by Bethaney Butler
It was a beautiful, but hot, Saturday afternoon in Madang town and Sarah, Jill, Kandra and I had just been grocery shopping, where Kandra and I had also gotten ice cream cones. For a double scoop it was only 2 kina where most places in town now are 3 kina and they had given us huge scoops.
After leaving the grocery store our plan was to drop Jill and the food off at the house and then Sarah, Kandra and I were going to go back to the PBT office. There are two gates to the property. One is a remote controlled gate, but had gone out earlier that week and hadn’t been fixed yet. So, we went in on the manual side. Sarah was driving, I was riding shotgun and the other two girls in the back seat. Sarah had gotten out, unlocked the gate, opened it, driven the car through and was shutting it. Kandra and I were chowing down on our ice cream, when we hear Sarah calmly say, “Uh, guys I’m going to need some help.”
I casually slide out of my seat and go to the back vehicle to see what is up. There was nothing that I could have done that day to prepare me for what I was about to see. Attached at the bottom of this old gate is a piece of rusty concrete reinforcing wire (arc mesh) and attached to the concrete reinforcing wire is Sarah’s ankle. I look at Sarah’s ankle, then at my ice cream cone, that I hadn’t quite made it through the first scoop of yet, then back at Sarah’s ankle and reluctantly threw my ice cream cone on the ground.
Have you ever tried to shut a door behind you and you thought you were out of the way, but weren’t and it got you on the ankle? That is kind of what happened. But, instead of a solid door, it’s rusty concrete reinforcing wire, and when I examined it closer had a hook on the end. The wire had entered between her Achilles tendon and her ankle bone and come out 2 inches below. Before calling for help Sarah had tried to pull herself off, causing the skin to rip around the entrance and exit of the wound. I tried lifting the gate up to see if Sarah might be able to slide her ankle out, but to no avail. The gate wouldn’t budge much and the hook on the end wasn’t about to let her go. By this time Kandra and Jill were both there. Because Sarah started going into shock and was starting to get dizzy Kandra’s job was to support her. Jill was on the ground evaluating the situation. For some reason, I thought Jill had some medical experience so I was asking Jill what to do. But the lack of response from both Jill and Kandra, who Sarah was now holding up instead of the other way around, confirmed that I had to be a little more proactive.
I asked if anyone had scissors. Kandra snapped out of it enough to go and get a pair out of her bag. My thoughts were we need to get her off the fence ASAP and get her to the Haus Sik (hospital). I tried cutting the skin with the scissors, but the tip just wasn’t sharp enough to cut through and because of the angle her foot was attached to the fence I couldn’t get the scissors in further where the blade may have been sharper. Alright, I thought, that obviously isn’t going to work. On to plan B, I asked Sarah where the keys to her house were. She pointed to them and I ran over snatched them up and sprinted to her front door. I felt like I was on one of those reality TV shows where they have to do so much to get a bunch of keys and then they have to go unlock the door and it’s almost always one of the last keys that opens it. It was the last key I tried that opened her security door and then I had to find the one that opened the regular door. I was looking for knives, sharp ones. I opened drawers until I found her them. I grabbed 3 knives of different sizes and 2 pairs of scissors, locked both doors behind me and sprinted back to the scene. By this time Sarah was really going into shock and saying, “I don’t care what you guys have to do to get me off this fence, just get me off!” I picked the sharpest knife and started cutting. Luckily there wasn’t too much blood and it started clotting pretty quickly. Once she was free, Jill and I helped her to the car. I was now driving, Sarah, Kandra and I to the Haus Sik. Jill was to run over to our other property where the acting PBT director was living and inform her of the situation, then meet us at the Haus Sik.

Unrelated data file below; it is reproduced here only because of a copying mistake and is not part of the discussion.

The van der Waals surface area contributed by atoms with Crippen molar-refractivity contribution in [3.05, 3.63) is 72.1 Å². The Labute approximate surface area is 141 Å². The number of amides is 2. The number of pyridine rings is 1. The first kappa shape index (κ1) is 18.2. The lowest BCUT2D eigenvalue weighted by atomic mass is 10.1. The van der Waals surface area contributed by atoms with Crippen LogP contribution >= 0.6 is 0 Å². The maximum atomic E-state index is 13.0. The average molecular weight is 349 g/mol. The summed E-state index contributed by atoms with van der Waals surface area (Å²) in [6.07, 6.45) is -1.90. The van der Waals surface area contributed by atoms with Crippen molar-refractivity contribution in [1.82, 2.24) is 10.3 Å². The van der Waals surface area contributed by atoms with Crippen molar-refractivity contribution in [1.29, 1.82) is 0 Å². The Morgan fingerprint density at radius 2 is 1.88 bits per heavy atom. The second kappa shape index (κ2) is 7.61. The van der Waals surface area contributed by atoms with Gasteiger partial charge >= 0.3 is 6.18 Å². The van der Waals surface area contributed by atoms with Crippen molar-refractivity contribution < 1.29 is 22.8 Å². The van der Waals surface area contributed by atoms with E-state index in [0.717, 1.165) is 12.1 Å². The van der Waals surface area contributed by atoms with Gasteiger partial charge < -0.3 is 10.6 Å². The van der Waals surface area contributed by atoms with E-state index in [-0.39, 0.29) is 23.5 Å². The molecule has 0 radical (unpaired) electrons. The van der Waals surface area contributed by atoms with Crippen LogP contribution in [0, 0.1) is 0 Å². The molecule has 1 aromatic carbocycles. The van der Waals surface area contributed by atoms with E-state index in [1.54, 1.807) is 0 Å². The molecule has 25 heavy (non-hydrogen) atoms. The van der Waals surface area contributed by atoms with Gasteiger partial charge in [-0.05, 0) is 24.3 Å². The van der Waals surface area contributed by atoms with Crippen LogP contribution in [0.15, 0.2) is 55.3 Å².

When we arrived at the Haus Sik I wasn’t too sure what we needed to do, but was confident enough in my language abilities to figure it out. Kandra and I carried Sarah most of the way to the ER because she was in so much pain. After waiting in the ER for awhile, we were all dripping with sweat. It was hot outside, but much hotter in that room. There were 3 other patients in the ER, a man with a stab wound, a woman with appendicitis, and a man who was involved in a drunken brawl whose face was swollen like a basketball. Luckily, there was an Australian doctor here for two weeks working in the ER that afternoon. He took Sarah right in, cleaned the wound really well, numbed her up and put in 3 internal stitches and 4 external, and gave her a tetanus shot, all for only 10 kina ($3.63). It took us around 3 hours to get in and out.
We are thankful to God that we were all together and were able to help each other. I am especially thankful for prayer and the instant communication with God in situations like this when you need His help. From the minute we stepped out of that car to the time we got home God directed our steps and gave us guidance. Please praise Him with us!